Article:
In Their Own Words
Kristin Dykstra on “in Beckett’s South-Eastern Railway Terminus,” by Reina María Rodríguez
What is the south, el sur? Where does it truly lie? Who inhabits the south? What sort of encounters might you (an actual you, reader) have there?
it will be in the south
having followed long tracks
where we'll meet.
the people who accompany us
don't know, don't want to know
the price of those rose windows
that filter light
they drop their heads and walk
pretending they don't see the light.
(from "in Beckett's South-Eastern Railway Terminus")
Which people are these, who don't want to know or see? Are they really in the same south?
Havana is south of Miami, now perpetually south of Miami, a southernness reinforced by the divides and family connections of the Cold War era and its aftermath.
But Havana's southernness is not inevitable or permanent. Havana is north of Managua and Panama City, north of Cartagena, north of Mérida in the Venezuelan Andes, north of Quito and Lima and La Paz and Santiago and Montevideo and Buenos Aires – definitively north of most of what gets called "Latin America."
Havana lies to the east of modern-day Mexico, which turned out to be a strategically useful location for conquest and trade. By the end of the sixteenth century it was considered "the key to the New World."
Havana lies on the western side of the Caribbean and on the western side of its own island. As such, it is commonly contrasted to "Oriente," or eastern Cuba.
Still Reina María Rodríguez's city is part of many souths, potent states of mind. Her Havana is a capital city of Latin America, historically imagined as a southern network of places existing in opposition to an Anglo north. Havana has sometimes affiliated with other souths too, and in the twenty-first century one can ask how its filaments of imagination thread through a "global" south.
Rodríguez won her second prestigious Casa de las Américas award for poetry with the 1998 collection in which this poem appears, La foto del invernadero (The Winter Garden Photograph). Based at her rooftop apartment overlooking a section of Havana, the writer flipped through pages of imagery from other places as she composed the poems. She found prompts principally in photographs and articles from the UNESCO magazine The Courier, as well as another habitual source that gives the Beckett poem its title: literary works by writers from many nations. Her intertextual vision of a south is likely to be unexpected for readers seeking signposts from the much more familiar (all too familiar) political rhetoric that frames Havana in the North American media.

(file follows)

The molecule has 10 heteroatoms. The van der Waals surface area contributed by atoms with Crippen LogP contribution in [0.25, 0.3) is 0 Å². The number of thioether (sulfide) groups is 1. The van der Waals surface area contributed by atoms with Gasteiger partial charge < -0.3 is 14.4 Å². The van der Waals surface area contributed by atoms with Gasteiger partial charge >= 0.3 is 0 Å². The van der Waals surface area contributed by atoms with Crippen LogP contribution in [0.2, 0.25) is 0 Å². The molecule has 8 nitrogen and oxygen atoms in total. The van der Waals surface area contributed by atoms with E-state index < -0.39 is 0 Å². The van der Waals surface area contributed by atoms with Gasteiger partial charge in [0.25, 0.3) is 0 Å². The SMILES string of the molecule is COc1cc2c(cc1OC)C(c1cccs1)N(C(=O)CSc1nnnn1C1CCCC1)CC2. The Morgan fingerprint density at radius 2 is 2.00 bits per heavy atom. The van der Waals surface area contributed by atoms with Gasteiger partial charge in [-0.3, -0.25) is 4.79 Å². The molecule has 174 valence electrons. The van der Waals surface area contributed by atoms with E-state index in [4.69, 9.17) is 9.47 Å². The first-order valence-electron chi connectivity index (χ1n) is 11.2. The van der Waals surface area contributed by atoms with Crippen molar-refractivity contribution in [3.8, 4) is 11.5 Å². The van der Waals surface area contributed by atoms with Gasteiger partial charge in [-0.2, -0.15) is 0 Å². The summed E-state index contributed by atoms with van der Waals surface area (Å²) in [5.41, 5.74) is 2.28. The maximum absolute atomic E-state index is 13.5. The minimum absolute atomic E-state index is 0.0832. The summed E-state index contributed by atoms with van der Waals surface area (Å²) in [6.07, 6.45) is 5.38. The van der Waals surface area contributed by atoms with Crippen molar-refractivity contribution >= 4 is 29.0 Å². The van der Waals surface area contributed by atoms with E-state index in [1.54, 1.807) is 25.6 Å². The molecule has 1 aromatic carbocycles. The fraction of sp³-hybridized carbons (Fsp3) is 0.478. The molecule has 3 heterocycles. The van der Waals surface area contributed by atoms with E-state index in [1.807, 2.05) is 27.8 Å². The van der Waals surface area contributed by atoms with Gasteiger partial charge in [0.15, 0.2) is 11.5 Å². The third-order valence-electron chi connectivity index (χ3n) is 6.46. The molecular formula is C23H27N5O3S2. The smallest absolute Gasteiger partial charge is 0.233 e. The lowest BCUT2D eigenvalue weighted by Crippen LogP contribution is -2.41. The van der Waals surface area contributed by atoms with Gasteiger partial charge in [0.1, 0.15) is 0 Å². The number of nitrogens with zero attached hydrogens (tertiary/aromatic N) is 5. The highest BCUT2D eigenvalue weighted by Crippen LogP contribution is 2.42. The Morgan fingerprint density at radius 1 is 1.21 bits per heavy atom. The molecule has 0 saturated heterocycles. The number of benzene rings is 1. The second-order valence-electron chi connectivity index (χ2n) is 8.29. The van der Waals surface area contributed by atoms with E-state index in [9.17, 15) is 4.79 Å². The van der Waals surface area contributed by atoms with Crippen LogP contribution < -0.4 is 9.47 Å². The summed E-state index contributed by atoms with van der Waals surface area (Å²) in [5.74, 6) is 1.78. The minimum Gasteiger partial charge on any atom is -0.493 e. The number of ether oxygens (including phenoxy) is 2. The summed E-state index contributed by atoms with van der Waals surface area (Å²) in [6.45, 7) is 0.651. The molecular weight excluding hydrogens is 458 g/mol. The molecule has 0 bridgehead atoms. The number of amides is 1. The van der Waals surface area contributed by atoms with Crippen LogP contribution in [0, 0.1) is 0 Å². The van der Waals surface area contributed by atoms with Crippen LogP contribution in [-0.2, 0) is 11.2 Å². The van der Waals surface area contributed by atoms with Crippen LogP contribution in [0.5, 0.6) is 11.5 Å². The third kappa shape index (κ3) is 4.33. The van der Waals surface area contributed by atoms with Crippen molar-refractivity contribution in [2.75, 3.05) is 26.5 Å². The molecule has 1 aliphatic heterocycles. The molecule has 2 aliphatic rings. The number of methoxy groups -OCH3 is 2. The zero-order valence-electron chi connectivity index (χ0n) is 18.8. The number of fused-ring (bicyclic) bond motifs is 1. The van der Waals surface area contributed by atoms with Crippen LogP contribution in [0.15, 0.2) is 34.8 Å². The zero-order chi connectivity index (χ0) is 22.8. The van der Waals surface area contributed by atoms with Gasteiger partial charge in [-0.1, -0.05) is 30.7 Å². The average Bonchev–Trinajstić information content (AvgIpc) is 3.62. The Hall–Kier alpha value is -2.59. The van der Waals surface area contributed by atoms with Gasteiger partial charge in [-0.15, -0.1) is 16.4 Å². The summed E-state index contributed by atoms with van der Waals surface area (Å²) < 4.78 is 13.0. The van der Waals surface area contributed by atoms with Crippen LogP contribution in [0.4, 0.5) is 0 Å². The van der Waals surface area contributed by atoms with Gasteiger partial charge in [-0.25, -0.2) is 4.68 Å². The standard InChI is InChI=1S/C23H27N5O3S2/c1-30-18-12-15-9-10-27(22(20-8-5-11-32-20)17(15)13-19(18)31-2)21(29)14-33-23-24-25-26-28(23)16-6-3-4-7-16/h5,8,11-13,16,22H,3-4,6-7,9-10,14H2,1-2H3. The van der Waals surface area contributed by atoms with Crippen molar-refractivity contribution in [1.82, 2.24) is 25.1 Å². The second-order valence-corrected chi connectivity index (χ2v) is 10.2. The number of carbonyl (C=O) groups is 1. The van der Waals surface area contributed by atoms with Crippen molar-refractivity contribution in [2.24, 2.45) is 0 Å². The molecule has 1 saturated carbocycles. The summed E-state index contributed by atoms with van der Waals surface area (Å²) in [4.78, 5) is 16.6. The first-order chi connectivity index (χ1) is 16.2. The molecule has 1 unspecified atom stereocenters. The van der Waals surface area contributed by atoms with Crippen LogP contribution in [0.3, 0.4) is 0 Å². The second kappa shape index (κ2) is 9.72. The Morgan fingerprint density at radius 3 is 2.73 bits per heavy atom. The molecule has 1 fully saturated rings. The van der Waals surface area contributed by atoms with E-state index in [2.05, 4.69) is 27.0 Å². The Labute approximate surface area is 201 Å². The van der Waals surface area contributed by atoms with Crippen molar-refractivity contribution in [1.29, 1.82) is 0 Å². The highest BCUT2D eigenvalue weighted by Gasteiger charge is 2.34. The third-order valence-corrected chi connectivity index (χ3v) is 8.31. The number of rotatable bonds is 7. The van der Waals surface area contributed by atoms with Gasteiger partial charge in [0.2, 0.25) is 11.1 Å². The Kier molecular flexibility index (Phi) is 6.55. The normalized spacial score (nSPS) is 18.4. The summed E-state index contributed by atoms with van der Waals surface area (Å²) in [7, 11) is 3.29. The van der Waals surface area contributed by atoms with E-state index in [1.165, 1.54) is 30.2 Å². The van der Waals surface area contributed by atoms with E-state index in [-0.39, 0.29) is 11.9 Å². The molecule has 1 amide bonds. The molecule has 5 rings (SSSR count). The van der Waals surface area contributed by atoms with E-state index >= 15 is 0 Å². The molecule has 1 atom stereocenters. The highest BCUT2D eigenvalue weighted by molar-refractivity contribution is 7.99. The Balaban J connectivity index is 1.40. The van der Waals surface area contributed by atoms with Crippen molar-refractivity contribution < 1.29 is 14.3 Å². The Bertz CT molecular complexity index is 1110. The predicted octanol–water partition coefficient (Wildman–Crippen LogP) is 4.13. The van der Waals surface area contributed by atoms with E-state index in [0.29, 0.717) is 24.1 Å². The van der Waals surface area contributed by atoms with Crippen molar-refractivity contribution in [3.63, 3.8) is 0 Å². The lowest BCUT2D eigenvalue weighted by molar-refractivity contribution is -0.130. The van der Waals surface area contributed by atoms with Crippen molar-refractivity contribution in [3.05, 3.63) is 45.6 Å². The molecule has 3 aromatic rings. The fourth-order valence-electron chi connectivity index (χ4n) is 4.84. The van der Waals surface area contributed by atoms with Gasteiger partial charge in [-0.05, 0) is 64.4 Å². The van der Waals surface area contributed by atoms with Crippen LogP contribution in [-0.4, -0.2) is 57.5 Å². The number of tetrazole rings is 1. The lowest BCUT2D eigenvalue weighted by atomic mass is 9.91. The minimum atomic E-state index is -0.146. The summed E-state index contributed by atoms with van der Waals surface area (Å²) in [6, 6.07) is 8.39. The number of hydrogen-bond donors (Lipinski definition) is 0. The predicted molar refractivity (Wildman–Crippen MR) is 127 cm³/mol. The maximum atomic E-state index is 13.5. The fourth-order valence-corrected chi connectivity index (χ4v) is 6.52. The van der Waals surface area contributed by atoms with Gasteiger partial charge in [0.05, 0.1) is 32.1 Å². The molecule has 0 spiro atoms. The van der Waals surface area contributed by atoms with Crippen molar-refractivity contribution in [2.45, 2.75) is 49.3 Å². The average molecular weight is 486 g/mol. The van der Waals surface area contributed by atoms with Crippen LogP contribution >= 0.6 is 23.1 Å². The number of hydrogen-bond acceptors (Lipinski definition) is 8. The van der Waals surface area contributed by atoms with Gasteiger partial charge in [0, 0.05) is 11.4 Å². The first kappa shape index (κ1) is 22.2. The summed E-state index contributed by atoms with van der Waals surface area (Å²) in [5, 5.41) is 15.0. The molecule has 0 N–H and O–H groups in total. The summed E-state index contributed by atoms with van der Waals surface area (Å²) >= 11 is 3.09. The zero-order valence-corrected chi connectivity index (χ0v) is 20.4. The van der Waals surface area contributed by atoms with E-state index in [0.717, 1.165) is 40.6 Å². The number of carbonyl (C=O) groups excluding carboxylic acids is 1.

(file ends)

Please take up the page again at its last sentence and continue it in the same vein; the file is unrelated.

Rodríguez wrote her south as a state of relation to other voices, sights, and places—a moving target. Beckett's own South-Eastern Railway Terminus presents a self and X, a "paradigm of human kind." By contrast to trains, however, Beckett proposes that human motion stalls, and as his narrator tries to locate his essential being in some place and time, he encounters himself always at some distance from anywhere. He declares himself missing.
Rodríguez too defers any exact finding of place or self. Yet she discovers a "we" somewhere out there too, and maybe you are part of it:
with words subject to another loss
at the end of those tracks
transporting a contemporary head
as a paradigm for humankind.
Respiration … a shared exhilaration?
to be another thing, a style, some filiation
without hearing, without voice, without self
(in my train car that has neglected
time and place I think through
the breath in you; I think through
the blood in you) and I stroke your
hand in the gloomy daylight of the platforms
sheltering in Beckett's South-Eastern Railway Terminus
at a time halfway to a greater time
blurring near the window
that frames the time of the real.
In The Winter Garden Photograph, Rodríguez showcases a south inside her head. It carries one of the key traits of her city's contemporary poetry scene: a sharp, insightful desire to converse with poetry from around the world.
because the cities we've seen
are not eternal at November's close
(and an observer has a single purpose
in the awareness of his own death:
to view the present tense of things with
intensity) and to move unperceived
toward the place where
one day we'll meet,
there, where life persists
where all life has disappeared
along the tracks.
Translation of "in Beckett's South-Eastern Railway Terminus" copyright Kristin Dykstra, 2019, from The Winter Garden Photograph, by Reina María Rodríguez. Used with the permission of Ugly Duckling Presse.
More In Their Own Words
Bill Carty on “Kiko is Missing”
As with many of the poems in Huge Cloudy, this poem began in transit, with a fragment of syntax that stuck. Something in the language of the original poster—KIKO IS MISSING handwritten all-caps beneath a photocopied image of a black cat, no contact info—offered an urgency much different from the standard “missing pet, answers to this, please call here.” The message seemed to announce the loss of something familiar. You know, Kiko.Read Article
Kathryn Cowles on “Boat Tour”
I like to write in unfamiliar places, to wrap myself in unfamiliarity, to fall for a place in the writing of it, to catch a tiny actual shred of it in language on the page if I can, like a verbal photo album, a pressed flower made out of words. For me, unfamiliarity is generative. It makes my eye pay new attention.